The two Royals All-Stars were brilliant peer-chosen additions. Alex Gordon is one of the most underrated players in the majors. He has placed himself in the top ten in WAR for the past two season, won back to back Gold Gloves, led the league in runs saved in the outfield in 2012, has a 130 OPS+ since 2011, and since the last All-Star Break has hit .304/.365/.467. Salvadore Perez might be the best defensive catcher in the American League. He has 80-grade arm strength, picks off runners when they’re not paying attention, shuts down the running game and endlessly blocks pitch after pitch in the dirt from Ervin Santana, Luis Mendoza and Greg Holland. He’s no slouch on offense either. His career slash is .305/.332/.449 with a stout 24% line drive rate. He may not hit the ball out of the park much right now, but he always hits the ball hard. Both Royals players will make great late-inning defensive subs if the AL leads. They can also light up pitchers with their bats.

In a smart move by manager Jim Leyland, he picked Ben Zobrist as what can only be described as an All-Star utility player. Zobrist can play every infield and outfield position except catcher, and play them well. Depending on which players have entered and exited the game, Zobrist can come in as a pinch hitter or defensive replacement and take up almost any spot in the batting order. He’s finished in the top twenty in MVP voting three times and is no slouch with the bat. He’s hitting .277/.365/.435 since the last All-Star Break.

Houston needed a representative, and Jason Castro was the only choice. That certainly doesn’t make it a bad choice. He’s a good defender with a strong arm and has swung the bat well this year (.812 OPS).

Jason Kipnis didn’t get to start this year because it’s hard to knock Robinson Cano off his perch atop AL second basemen, but he’s hitting just as well so far. He is within one home run of matching his previous season total and has a stunning .379 OBP.

Dustin Pedroia, like Cano, is an All-Star Gold Glover. He hits twenty home runs and steals twenty bases almost every year. For the past year, he’s been hitting .320.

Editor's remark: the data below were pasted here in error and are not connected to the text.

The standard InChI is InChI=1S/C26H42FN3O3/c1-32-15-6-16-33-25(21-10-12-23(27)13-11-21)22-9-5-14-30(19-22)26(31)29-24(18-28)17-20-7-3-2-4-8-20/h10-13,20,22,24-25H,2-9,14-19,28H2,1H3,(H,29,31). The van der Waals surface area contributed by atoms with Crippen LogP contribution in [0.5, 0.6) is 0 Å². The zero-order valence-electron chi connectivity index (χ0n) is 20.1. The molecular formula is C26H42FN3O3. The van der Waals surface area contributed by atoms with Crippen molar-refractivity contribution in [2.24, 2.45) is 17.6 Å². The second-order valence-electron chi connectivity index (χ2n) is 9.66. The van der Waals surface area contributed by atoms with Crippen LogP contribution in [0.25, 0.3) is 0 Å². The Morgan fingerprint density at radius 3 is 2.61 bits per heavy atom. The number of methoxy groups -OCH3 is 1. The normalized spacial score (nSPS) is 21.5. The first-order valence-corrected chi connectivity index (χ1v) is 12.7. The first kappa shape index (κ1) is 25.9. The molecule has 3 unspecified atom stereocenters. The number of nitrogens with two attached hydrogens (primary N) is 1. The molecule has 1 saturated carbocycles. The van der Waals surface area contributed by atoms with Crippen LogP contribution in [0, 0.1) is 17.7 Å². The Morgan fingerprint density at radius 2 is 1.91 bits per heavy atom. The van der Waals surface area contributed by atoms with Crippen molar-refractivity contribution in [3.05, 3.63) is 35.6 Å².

Edwin Encarnacion didn’t make the team last year despite hitting 23 home runs before the break. He hasn’t let up since and is having another powerful season with another 23 home runs before the break. He can replace a left handed hitter if need be. He has a career slash of .270/.374/.506 against left-handed pitchers.

Nelson Cruz is surely the second best hitting right fielder this season, but amid a flurry of steroid accusations, and an off-year last season, it’s surprising that the lovable Raul Ibanez wasn’t chosen. Nonetheless, Cruz has 22 home runs and a proven track record of production when healthy.

In the biggest surprise, Manny Machado was the only backup third baseman chosen this season. Josh Donaldson continues what he started in the second half of last season and is becoming one of the best hitters in the game. Evan Longoria hits as about as well and defends better. Adrian Beltre wasn’t chosen either. However, this may have made a smart peer choice. Miguel Cabrera will get three chances to hit before being replaced by the defensive wizard Machado–offense up front and defense to protect the possible lead.

By assessing the All-Star Game’s steadily declining viewership, it seems that few care about the game itself. With fans, it’s all about player selection. They want their favorite guys, and if they don’t get them, they will let their displeasure be known. Not everyone will be happy. Some will even treat the game as some sort of travesty for not selecting [insert their favorite player here]. This is a good American League All-Star Team and, with the addition of some fine pitching choices, every team has at least one worthy representative. No fan should feel slighted. A few players, maybe, but no fans.